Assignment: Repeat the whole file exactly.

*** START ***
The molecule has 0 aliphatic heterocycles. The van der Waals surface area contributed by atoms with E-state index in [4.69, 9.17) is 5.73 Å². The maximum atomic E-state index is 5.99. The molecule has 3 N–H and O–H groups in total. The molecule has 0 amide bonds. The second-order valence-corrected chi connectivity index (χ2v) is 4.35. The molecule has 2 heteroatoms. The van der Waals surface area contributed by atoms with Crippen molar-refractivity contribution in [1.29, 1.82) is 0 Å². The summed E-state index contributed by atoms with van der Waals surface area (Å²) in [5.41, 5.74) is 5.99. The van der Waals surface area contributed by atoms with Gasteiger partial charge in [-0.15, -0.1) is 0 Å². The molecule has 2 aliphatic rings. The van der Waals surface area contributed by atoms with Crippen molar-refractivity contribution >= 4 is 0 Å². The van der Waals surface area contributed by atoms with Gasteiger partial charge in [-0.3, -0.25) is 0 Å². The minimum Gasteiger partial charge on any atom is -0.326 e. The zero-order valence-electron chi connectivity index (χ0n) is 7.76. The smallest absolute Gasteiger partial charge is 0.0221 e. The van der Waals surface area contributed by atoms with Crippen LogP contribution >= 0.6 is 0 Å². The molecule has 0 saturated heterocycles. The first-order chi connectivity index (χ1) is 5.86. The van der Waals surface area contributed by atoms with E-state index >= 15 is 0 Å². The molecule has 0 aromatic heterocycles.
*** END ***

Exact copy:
The molecule has 0 aliphatic heterocycles. The van der Waals surface area contributed by atoms with E-state index in [4.69, 9.17) is 5.73 Å². The maximum atomic E-state index is 5.99. The molecule has 3 N–H and O–H groups in total. The molecule has 0 amide bonds. The second-order valence-corrected chi connectivity index (χ2v) is 4.35. The molecule has 2 heteroatoms. The van der Waals surface area contributed by atoms with Crippen molar-refractivity contribution in [1.29, 1.82) is 0 Å². The summed E-state index contributed by atoms with van der Waals surface area (Å²) in [5.41, 5.74) is 5.99. The van der Waals surface area contributed by atoms with Gasteiger partial charge in [-0.15, -0.1) is 0 Å². The molecule has 2 aliphatic rings. The van der Waals surface area contributed by atoms with Crippen molar-refractivity contribution >= 4 is 0 Å². The van der Waals surface area contributed by atoms with Gasteiger partial charge in [-0.3, -0.25) is 0 Å². The minimum Gasteiger partial charge on any atom is -0.326 e. The zero-order valence-electron chi connectivity index (χ0n) is 7.76. The smallest absolute Gasteiger partial charge is 0.0221 e. The van der Waals surface area contributed by atoms with Crippen LogP contribution >= 0.6 is 0 Å². The molecule has 0 saturated heterocycles. The first-order chi connectivity index (χ1) is 5.86. The van der Waals surface area contributed by atoms with E-state index >= 15 is 0 Å². The molecule has 0 aromatic heterocycles.